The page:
Matthew Bronfman thinks a strong economy could save the Middle East

By MAYA SHWAYDER JERUSALEM POST CORRESPONDENT
October 22, 2013 23:21

US philanthropist supports cooperation with Palestinians; advocates integrating the ultra-Orthodox sector into mainstream society.

4 minute read.



Matthew Bronfman

Matthew Bronfman. (photo credit: Nathan Roie)

NEW YORK – How would Matthew Bronfman convince more people to invest in Israel? “I think that’s really the second question you need to ask,” Bronfman says, sitting in his Manhattan office, replete with pictures of his family and the various world leaders he has met.

“The first question is, how do you get more American Jews to just visit Israel?” he states. “You’re not going to make an investment in a place where you don’t feel comfortable and don’t have some sort of passion.”

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He points out that the number of American Jews who have ever visited Israel is shockingly low, at 41 percent, according to a 2012 survey by the American Jewish Committee, and only 35% according to the Jewish Federations of North America.

“So the first thing I would do is let them come to Israel and fall in love,” he says.

Bronfman, 54, one of the most generous American Jewish investors in Israel, grew up in a family that was not only passionate about the Jewish people, but always politically, socially and economically engaged with the Jewish state and the Jewish community in America. His father, Edgar Bronfman, Sr., was a philanthropist and, as president of the World Jewish Congress, had heavily advocated on behalf of Jews in the Former Soviet Union. Charles Bronfman, Matthew’s uncle, was one of the founders of Taglit-Birthright.

Matthew, on his part, feels so connected to Israel that, when discussing it, he speaks of “where we live,” and “our neighbors in the region,” although he does not hold Israeli citizenship.

But he is a major shareholder in the Israel Discount Bank, the Shufersal retail chain and Ikea Israel, all of which, he says, are expanding.

In fact, Ikea Israel will open its third store in the country in Kiryat Ata, a Haifa suburb, in March 2014, alongside a large new shopping center scheduled to open the following summer.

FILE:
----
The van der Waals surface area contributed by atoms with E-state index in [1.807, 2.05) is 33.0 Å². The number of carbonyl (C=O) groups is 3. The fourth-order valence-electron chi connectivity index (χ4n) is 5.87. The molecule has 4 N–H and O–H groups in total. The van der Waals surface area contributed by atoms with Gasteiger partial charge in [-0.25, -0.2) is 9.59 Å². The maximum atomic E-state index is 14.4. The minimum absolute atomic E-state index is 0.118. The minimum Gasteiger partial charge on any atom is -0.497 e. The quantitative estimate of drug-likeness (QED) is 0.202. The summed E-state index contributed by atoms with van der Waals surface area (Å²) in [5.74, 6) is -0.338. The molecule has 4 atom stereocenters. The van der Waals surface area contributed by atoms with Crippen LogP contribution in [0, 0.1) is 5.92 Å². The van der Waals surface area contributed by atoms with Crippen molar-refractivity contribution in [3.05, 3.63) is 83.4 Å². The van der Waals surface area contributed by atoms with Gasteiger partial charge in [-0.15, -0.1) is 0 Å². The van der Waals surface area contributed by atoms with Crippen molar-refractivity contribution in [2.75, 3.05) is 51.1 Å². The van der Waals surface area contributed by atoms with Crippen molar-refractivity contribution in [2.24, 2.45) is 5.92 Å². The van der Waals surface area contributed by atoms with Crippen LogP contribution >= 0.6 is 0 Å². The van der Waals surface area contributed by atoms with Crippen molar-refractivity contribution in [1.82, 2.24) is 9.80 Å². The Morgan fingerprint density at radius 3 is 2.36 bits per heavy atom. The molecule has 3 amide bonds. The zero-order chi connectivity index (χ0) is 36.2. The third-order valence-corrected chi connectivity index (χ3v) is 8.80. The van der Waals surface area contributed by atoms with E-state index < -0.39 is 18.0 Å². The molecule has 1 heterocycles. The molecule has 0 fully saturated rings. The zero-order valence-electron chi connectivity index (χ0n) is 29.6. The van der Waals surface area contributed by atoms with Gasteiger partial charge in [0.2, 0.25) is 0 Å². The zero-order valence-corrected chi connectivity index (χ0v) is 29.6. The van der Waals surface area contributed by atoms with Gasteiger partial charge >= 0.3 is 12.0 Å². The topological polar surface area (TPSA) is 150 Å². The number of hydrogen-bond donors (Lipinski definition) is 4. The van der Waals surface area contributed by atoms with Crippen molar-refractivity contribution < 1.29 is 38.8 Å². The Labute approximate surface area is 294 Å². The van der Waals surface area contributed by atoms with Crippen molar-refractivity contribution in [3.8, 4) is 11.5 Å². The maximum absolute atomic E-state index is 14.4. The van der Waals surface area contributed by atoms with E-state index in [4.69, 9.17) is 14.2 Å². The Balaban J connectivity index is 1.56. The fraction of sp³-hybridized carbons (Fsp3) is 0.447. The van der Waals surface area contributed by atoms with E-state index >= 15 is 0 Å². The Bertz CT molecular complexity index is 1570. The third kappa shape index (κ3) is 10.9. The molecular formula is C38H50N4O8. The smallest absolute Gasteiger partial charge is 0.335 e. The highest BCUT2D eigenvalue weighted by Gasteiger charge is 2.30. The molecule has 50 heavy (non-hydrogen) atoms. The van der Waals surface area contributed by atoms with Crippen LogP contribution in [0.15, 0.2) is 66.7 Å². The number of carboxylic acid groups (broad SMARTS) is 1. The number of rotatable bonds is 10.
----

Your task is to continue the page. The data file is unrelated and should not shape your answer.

“We’re very excited about this,” Bronfman says. “We’re really looking forward to bringing our brand, Ikea, to the North.”

In the meantime, he continues, Israel’s first two Ikea stores have been doing very well, and “we’re very pleased with the results.”

In an interview with The Jerusalem Post in 2012, Bronfman said that his motivation for his multiple philanthropic efforts was “grounded in Jewish ethics and Jewish morals.”

Similarly, his investment in Israel began as a “macrobet” on the country’s future.

When he’s not busy running some of Israel’s largest businesses, Bronfman devotes much of his time to the American Jewish Committee, the 92nd Street Y and Limmud FSU, which focuses on helping Russianspeaking Jews and their descendants to reconnect with their Jewish roots. The secondary purpose is “Jewish social networking,” he jokes.

On intermarriage, Bronfman takes a moderate stance, saying there needs to be a way to encourage intermarried couples to raise a more Jewish-minded family.

Concerning Israel, Bronfman advocates integrating the ultra-Orthodox sector into mainstream society through mandatory national – although not necessarily military – service. “I think there is so much talent in that community – so much talent, discipline and the ability to sift through issues and problems, that to not have them part of the overall economy is ultimately going to be a very, very devastating thing for Israel,” he explains.

“If you look throughout [Jewish] history, people learned, but people also worked,” Bronfman adds.

“There was no subsidy from some greater state. Families needed to support themselves.

It shouldn’t be the requirement that all of your sons are living off the state.

That, I think, is not healthy” for society.

Bronfman is “100 percent” supportive of the new deal signed by International Relations Minister Yuval Steinitz and Palestinian Finance Minister Shukri Bishara during the UN General Assembly on September 26, in which Steinitz committed Israel to helping develop the Palestinian economy.

“At the end of the day, people with jobs are less likely to be aggressive,” Bronfman suggests. “The internal turmoil going on in Egypt – it’s about jobs, it’s about economic security.

People who are hungry or unemployed tend to want to lash out. So the fact that Israel can help the Palestinians from an economic standpoint is tremendous.”

Bronfman hopes that eventually, Israel and her neighbors will enjoy economic security. “When you look at all our neighbors, it shows that economic stability is really the bedrock of political stability,” he says. “So ultimately, my dream would be that we have peace in the region, and I’m hoping – I’m not hopeful, but I’m hoping – that we could have the type of economic cooperation which would be good for us and good for our neighbors.”


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